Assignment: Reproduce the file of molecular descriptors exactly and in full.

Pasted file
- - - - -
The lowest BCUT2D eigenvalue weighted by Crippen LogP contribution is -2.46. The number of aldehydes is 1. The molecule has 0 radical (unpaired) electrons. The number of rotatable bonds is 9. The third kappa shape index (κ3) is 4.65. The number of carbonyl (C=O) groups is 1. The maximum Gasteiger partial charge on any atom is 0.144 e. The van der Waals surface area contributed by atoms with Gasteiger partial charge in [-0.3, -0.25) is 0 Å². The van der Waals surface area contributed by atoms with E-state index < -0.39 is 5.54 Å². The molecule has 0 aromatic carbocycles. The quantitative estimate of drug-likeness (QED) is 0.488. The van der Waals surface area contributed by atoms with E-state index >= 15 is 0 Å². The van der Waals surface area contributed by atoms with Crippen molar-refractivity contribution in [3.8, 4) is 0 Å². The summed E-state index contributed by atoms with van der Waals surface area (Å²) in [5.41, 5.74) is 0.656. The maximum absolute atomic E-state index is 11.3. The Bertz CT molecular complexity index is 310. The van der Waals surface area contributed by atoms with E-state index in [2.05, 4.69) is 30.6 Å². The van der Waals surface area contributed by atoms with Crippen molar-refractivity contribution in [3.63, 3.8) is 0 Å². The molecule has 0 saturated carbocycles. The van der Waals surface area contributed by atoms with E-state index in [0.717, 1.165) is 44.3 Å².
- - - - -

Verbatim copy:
The lowest BCUT2D eigenvalue weighted by Crippen LogP contribution is -2.46. The number of aldehydes is 1. The molecule has 0 radical (unpaired) electrons. The number of rotatable bonds is 9. The third kappa shape index (κ3) is 4.65. The number of carbonyl (C=O) groups is 1. The maximum Gasteiger partial charge on any atom is 0.144 e. The van der Waals surface area contributed by atoms with Gasteiger partial charge in [-0.3, -0.25) is 0 Å². The van der Waals surface area contributed by atoms with E-state index < -0.39 is 5.54 Å². The molecule has 0 aromatic carbocycles. The quantitative estimate of drug-likeness (QED) is 0.488. The van der Waals surface area contributed by atoms with E-state index >= 15 is 0 Å². The van der Waals surface area contributed by atoms with Crippen molar-refractivity contribution in [3.8, 4) is 0 Å². The summed E-state index contributed by atoms with van der Waals surface area (Å²) in [5.41, 5.74) is 0.656. The maximum absolute atomic E-state index is 11.3. The Bertz CT molecular complexity index is 310. The van der Waals surface area contributed by atoms with E-state index in [2.05, 4.69) is 30.6 Å². The van der Waals surface area contributed by atoms with Crippen molar-refractivity contribution in [3.63, 3.8) is 0 Å². The molecule has 0 saturated carbocycles. The van der Waals surface area contributed by atoms with E-state index in [0.717, 1.165) is 44.3 Å².